3) What is the right age for a child to start taking guitar  lessons?
Alejandro:  I’d say after 10 years old. 
4) How much daily practice time does it take to become a good guitar player?
Alejandro:  There are no magic formulas. All the guys that play guitar really well, or any other instrument for that matter, it’s because they spent time with it. In that sense, I always tell students that it’s much better to practice maybe 10, 15 minutes every day, or every other day, rather than sitting down one day before the lesson and go for hours. Of course, the more time, the better. It’s a skill and needs to be developed regularly.
 
5) Do you incorporate finger exercises and note reading into your lessons?
Alejandro:  Definitely. Technique exercises are fundamental to begin gaining control over the fingers and have them do what you want, not the other way around. Note reading is also a very important aspect of my lessons but unless we’re aiming for classical pieces, I like to introduce the music notation system once we’re already playing some songs. Starting with a lot of theory from scratch in guitar for popular tunes can sometimes turn a bit overwhelming and non musical, in the practical sense.
 
6) What is the most popular style of music your students ask to learn?
Alejandro:  Generally Rock/Pop.
 
7) What do you love about teaching guitar lessons?
Alejandro:  What I love the most is to watch how the student make progress – that can be very satisfying. And I also love the fact that I’m learning too. When you see someone taking their first steps with the guitar, in a way, I rediscover things and look at them from another perspective. When you don’t know, you associate things differently and arrive to different places, right or wrong. Places that perhaps after playing for 17 years I wouldn’t have thought of.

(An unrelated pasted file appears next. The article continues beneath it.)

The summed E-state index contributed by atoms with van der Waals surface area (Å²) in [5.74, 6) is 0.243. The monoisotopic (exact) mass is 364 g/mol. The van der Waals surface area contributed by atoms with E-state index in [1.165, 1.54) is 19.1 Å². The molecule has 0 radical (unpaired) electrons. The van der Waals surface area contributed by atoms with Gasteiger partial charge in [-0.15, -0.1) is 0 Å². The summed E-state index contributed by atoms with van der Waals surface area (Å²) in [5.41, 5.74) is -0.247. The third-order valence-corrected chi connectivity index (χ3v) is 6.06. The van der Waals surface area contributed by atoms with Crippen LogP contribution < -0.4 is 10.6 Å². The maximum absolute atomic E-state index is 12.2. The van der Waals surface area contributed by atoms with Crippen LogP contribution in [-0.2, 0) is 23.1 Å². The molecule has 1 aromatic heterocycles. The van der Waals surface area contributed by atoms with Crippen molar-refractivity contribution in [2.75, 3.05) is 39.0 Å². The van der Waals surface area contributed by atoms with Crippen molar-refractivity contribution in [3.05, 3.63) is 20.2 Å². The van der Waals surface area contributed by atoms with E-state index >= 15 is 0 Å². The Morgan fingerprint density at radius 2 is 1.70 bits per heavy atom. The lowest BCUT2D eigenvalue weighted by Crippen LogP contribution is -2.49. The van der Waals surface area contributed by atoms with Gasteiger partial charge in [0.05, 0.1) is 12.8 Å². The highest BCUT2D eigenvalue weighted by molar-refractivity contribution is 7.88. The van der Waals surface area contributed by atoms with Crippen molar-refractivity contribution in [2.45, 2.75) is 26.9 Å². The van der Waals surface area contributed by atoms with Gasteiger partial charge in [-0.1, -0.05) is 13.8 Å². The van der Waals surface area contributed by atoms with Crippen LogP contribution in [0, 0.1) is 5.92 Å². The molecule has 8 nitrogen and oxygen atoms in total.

8) What was your most memorable teaching experience?
Alejandro:  Seeing former students that now have grown up, formed their own bands, performing live, writing their own songs, making their own records and their own musical statements. That’s the full circle, right there.
9) When and where was your most memorable performance?
Alejandro:  The last concert I did in Buenos Aires, in a theater, before moving to NYC. And the first here in New York as well, both very emotional milestones in my career.
 
10) Who are the guitarists that have inspired you?
Alejandro:  Many. But if I had to pick two, I’d go with Wes Montgomery & BB King.
11)What is your favorite type of music to play and what is your favorite guitar.
Alejandro:  Definitely Blues. My favorite guitar is the Fender Telecaster 72′ Custom Series. Or most of the hollow body ones.
12) What do you love about NY and being a musican in NY?
Alejandro:  From the city itself I love the diversity, the melting pot aspect of it. And as a musician I believe that being among such talented people, in every field, you inevitably become better. My songwriting grew a lot in the 4 years I’ve been living here. As an artist you’re a sponge that absorbs everything in your surroundings, and this is a very rich environment to be in.
Alejandro is available for guitar lessons in NYC.  Call us to schedule yours!
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Music Lessons - Musical Thoughts - Saxophone lessons

The Saxophone: Not just a Shiny Noisemaker!

Jim

Jim P.

Recently, Music to Your Home interviewed Jim P, one of our saxophone teachers and a current gigging musician all over NYC.  Jim indulged our curiosity about his experiences with teaching, playing, learning and inspiring his students. His philosophies on teaching sax lessons in NYC are not to be missed, so read on: